Let us suppose that I am making a record with an obbligato of flute, and a piano accompaniment. I stand against the wall, in front of a hole which I know to be the thin end of a trumpet leading to the recording apparatus. This apparatus is in the adjoining room, so that all I can see of the work is glimpsed through the tiny hole. In my own room, a tube ending in a trumpet hangs over the piano.

We get ready to sing, the flautist coming as close to me as possible without actually treading on my toes. I glare fixedly at the tiny hole. "Buzz" goes an instrument in the adjoining room. That means "Stand by." "Buzz, buzz!" That is for "Get ready." "Buzz, buzz, buzz!" That is the signal for the beginning.

A slight whirring noise comes from the other room, the pianist starts to play, the flute blows in my ear, and I begin to sing. There is no audience to cheer me on, only the sight of a little square window. But there is, in my mind's eye, an audience far greater than that of any operatic hall, and I know that if I make the slightest mistake, the faintest error in breathing, there it will remain, mercilessly reproduced, to all eternity.

What makes the whole thing even worse is the unusual “technique" which it is necessary to observe in making every record. For example, one must lean right back, when taking a top note, or the record will jar. And at the end one must stand rigidly still and silent until the signal comes to "stand at ease" I shall never forget that once after making what I believe would have been the most beautiful record, I stumbled backwards over a chair, and said "Damn" in an all too audible voice. That "damn" when the record was played over, came out with a terrible clarity, making me feel much as a sinner must do on the Day of Judgment.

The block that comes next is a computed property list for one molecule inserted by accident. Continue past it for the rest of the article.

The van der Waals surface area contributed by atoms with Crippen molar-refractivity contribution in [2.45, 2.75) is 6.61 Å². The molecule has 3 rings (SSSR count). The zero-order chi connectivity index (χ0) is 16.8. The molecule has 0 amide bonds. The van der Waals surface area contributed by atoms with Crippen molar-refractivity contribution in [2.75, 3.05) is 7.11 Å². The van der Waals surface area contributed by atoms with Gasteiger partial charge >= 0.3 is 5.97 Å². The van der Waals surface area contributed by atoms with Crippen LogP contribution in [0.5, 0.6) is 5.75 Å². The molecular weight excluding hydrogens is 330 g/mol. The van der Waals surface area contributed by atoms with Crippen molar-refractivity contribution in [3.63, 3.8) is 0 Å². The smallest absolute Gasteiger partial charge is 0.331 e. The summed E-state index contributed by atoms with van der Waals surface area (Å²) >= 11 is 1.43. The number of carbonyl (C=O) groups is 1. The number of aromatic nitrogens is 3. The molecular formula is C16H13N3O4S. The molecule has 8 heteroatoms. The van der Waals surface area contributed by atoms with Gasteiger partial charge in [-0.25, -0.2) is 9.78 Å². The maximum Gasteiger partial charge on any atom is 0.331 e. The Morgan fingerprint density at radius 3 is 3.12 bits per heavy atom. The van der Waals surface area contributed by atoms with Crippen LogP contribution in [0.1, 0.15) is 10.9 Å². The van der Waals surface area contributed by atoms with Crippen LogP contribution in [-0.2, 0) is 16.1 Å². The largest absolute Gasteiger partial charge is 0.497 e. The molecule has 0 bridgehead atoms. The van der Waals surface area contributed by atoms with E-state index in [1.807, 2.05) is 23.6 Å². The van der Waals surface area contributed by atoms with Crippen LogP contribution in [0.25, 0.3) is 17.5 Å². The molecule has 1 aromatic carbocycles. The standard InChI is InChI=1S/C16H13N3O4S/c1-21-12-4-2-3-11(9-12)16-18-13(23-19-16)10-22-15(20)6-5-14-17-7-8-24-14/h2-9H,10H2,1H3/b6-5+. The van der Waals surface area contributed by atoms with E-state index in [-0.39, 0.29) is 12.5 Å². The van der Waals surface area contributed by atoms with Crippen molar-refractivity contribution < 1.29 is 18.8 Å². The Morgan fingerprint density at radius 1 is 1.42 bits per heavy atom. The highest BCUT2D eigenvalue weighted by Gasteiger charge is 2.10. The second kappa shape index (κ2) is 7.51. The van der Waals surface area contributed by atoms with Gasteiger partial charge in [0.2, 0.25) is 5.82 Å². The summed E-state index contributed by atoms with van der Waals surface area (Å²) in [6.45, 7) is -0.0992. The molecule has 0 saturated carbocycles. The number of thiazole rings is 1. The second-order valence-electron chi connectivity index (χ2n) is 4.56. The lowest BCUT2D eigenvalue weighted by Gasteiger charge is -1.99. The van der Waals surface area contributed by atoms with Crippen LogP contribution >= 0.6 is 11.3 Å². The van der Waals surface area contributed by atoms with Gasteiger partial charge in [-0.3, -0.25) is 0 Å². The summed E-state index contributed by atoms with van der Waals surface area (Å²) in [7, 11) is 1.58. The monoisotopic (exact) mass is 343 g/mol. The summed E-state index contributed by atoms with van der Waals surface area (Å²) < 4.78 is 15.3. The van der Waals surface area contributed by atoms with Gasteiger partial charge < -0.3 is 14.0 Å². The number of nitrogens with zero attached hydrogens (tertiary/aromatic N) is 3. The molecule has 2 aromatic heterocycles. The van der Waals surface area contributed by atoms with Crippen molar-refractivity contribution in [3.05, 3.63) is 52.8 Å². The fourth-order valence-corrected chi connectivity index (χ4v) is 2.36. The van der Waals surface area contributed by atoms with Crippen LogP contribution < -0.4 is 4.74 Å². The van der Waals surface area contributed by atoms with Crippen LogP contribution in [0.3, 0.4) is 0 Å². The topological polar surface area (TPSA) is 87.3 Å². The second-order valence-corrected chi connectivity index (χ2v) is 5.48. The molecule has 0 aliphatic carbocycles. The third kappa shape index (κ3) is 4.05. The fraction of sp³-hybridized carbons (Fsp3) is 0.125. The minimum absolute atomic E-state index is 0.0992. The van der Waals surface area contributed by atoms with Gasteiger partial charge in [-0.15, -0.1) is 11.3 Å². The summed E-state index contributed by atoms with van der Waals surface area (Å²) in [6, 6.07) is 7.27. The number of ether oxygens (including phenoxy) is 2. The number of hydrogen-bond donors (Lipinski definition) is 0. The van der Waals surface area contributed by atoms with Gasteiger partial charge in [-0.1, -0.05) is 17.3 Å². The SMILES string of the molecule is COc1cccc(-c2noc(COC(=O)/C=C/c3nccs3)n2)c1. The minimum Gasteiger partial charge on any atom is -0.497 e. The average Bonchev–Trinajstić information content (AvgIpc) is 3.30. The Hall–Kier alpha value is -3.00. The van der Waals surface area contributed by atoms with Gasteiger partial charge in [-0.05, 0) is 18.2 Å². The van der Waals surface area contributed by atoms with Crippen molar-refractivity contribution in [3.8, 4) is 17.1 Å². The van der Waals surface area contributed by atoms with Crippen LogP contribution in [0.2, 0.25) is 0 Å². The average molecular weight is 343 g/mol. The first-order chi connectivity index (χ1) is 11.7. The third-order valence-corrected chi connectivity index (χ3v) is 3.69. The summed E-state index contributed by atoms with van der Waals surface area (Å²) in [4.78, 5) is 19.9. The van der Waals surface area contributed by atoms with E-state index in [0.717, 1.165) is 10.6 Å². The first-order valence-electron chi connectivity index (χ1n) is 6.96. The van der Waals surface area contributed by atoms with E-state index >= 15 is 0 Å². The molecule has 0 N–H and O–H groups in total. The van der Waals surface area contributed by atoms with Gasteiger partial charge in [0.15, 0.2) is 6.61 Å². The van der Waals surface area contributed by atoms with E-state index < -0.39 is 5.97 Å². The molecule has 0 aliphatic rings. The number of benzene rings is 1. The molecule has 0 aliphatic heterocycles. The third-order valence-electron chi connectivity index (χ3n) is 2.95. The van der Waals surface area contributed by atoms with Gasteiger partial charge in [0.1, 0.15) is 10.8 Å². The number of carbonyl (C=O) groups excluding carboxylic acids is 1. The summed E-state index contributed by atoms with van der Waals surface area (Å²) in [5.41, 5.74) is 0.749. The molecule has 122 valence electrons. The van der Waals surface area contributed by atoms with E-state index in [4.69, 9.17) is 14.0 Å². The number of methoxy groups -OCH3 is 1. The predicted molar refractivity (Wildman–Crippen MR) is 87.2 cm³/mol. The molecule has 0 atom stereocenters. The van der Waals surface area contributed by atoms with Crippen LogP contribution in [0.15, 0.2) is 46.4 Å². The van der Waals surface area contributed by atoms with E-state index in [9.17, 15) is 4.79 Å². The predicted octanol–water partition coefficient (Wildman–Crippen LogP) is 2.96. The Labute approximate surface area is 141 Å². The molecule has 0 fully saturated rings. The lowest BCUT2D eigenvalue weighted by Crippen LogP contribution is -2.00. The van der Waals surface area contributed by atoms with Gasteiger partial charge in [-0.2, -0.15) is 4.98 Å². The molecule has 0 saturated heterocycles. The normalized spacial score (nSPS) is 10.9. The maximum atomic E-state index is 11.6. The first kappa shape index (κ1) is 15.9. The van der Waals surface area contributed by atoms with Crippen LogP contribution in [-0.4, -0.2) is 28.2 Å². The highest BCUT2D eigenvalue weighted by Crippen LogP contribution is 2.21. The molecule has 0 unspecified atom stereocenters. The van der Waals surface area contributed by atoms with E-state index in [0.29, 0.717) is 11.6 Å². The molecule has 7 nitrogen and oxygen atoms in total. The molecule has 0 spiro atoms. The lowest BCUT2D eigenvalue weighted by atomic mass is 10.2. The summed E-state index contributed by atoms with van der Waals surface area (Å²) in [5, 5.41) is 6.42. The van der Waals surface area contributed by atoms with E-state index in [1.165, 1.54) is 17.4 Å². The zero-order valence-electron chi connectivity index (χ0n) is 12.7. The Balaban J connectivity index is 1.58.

No, singing for the gramophone could not be described as a rest cure. One of the most curious features which the gramophone brought into my life was a succession of marriage proposals from people who had heard my records, but who had never even seen me. There was something almost uncanny in the idea of some man in the remote prairies sitting down in front of a little instrument, listening to the echo of my voice, feeling that he had found his ideal woman and writing to tell her so. (1)

Melba's Music

The attached MP3 file of Comin' thro the Rye was recorded at Camden New York between October 2 and 4, 1913. For the old Scottish ballad, Melba was accompanied by Prof Gabriel Lapierre.